There has never been a better time to run online courses. Students are used to working online, and appreciate the flexibility. Online courses are less liable to disruption, as we’ve seen with the recent pandemic. With recent advancements in technology, you also have a huge choice of learning management systems that make it easy for you to run online courses.

However, key to running a successful online course is to know that you are providing a valuable experience to your students, whether they are employees, professionals or school leavers. Assumptions you make can be wrong, and traditional end of course surveys are usually too late for you to improve poor satisfaction ratings.

With an online feedback button you can easily find out what students think about your course at all points in their learning journey.

Still choosing a learning management system? Take a look at our in-depth reviews of: Moodle, LearnDash and WPLMS.

Do feedback buttons work on learning management systems?

Yes, you don’t need a feedback button provided by Moodle to work on Moodle, for example. Many feedback buttons, like ours at Saber Feedback, are platform agnostic so can be quickly installed almost anywhere, including on LearnDash, LearnPress, LifterLMS , Sensei and many more.

Here’s our article on how to install a website feedback widget, including specific instructions for Moodle.

As a guide, most feedback buttons should be installed in 5 minutes or less on any learning management system. The process really shouldn’t be complicated.

Example of a feedback form with star ratings Find out what your students think about your courses to make them better

Decide what feedback you need on your online courses

With a feedback button you can:

So what feedback do you need?

1. All types of feedback in one form

Customise your form so students first identify the type of feedback they want to provide using a dropdown menu.

Then you can either have an open form field for students to enter their feedback, or you can ask them questions that are directly relevant to the feedback type they have chosen. For this process to work properly, you need your feedback forms to support conditional logic (as ours do).

It’s also helpful to give students the option of providing screenshots with their feedback. This can be much easier for your students than describing what a problem is and where it occurs. Screenshots can also remove confusion for you, so you don’t have to go back and forth with students asking for clarification. Saber Feedback supports screenshot feedback on all form types.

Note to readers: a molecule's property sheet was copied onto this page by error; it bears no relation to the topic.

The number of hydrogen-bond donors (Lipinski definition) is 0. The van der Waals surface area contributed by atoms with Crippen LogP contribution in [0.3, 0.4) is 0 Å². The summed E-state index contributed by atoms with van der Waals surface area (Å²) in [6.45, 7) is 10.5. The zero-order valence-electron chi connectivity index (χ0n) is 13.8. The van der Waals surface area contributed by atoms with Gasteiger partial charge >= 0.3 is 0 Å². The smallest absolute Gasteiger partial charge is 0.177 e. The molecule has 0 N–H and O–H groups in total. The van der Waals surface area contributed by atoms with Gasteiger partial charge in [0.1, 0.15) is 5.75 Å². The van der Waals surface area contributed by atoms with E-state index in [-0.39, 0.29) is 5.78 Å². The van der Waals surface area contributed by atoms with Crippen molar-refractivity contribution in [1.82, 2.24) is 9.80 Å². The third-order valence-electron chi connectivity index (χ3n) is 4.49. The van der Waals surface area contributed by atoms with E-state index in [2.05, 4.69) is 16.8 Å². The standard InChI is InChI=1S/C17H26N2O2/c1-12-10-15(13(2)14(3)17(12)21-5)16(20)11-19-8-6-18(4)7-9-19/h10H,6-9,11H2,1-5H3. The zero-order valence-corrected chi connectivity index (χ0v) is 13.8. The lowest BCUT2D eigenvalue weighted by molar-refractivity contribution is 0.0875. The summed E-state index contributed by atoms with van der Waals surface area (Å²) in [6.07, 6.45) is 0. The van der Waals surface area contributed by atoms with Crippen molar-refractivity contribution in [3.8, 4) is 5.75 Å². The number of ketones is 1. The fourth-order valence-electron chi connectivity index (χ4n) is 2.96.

Example of a feedback form with a dropdown category question You can ask students for all types of feedback using one form

2. Specific feedback

Sometimes you might want specific feedback. Are you teaching in an area where advances are made very quickly (like medicine, for example)? In this case, you might want the feedback button on your courses to say ‘Report a mistake’ and have a feedback form geared towards this scenario.

Or you might want to conduct a quick measure of student satisfaction. So write ‘Rate our course’ on your feedback button and give students one simple satisfaction question using a scale of 1-10, stars or emojis.

One of the big advantages of feedback buttons is that they are customisable. So you should be able to get the feedback you need, when you need it.

Example of a feedback form with star ratings You can ask students for specific feedback, like this quick satisfaction survey

Decide where you want feedback to go

Student feedback should lead to a better outcome for you, whether that’s higher student satisfaction, fewer mistakes in your course material or a closer partnership with students resulting in some interesting course innovations.

To achieve these outcomes you need a simple way to collect and process feedback. It’s easy to have the initial enthusiasm to collect feedback, only to start feeling overwhelmed and under motivated when that feedback starts to appear.

A good first step is to make it as easy as possible for you to process feedback.

Would it help if feedback went direct to your inbox (or to one of your inboxes)?

Or would you prefer to see feedback in a special dashboard with advanced search and export options?

Example of a feedback form with a dropdown category question Search feedback by star rating – or any other category

Or do you love using Trello or Slack and think that getting feedback sent direct to one of these tools would be easiest?

Here are the integrations options that Saber Feedback offers.

Is it really worth getting ongoing feedback on your online courses?

Yes, definitely. Collecting ongoing feedback will require some extra work in terms of your course management. However, in today’s competitive learning environment you’ll need to stand out to succeed – and by harnessing student feedback you’ll be able to do that.

You’ll boost student satisfaction simply by showing you are serious about listening to feedback.

You’ll gain interesting insights and essential actions that will make your courses better.

You’ll get an edge on competitors who only ask for feedback, occasionally, in a rather old-fashioned way.

If you’re interested in getting student feedback on your online courses then please try us out at Saber Feedback. We have a 10-day free trial so you can see whether we are suitable.

Learn more about Saber Feedback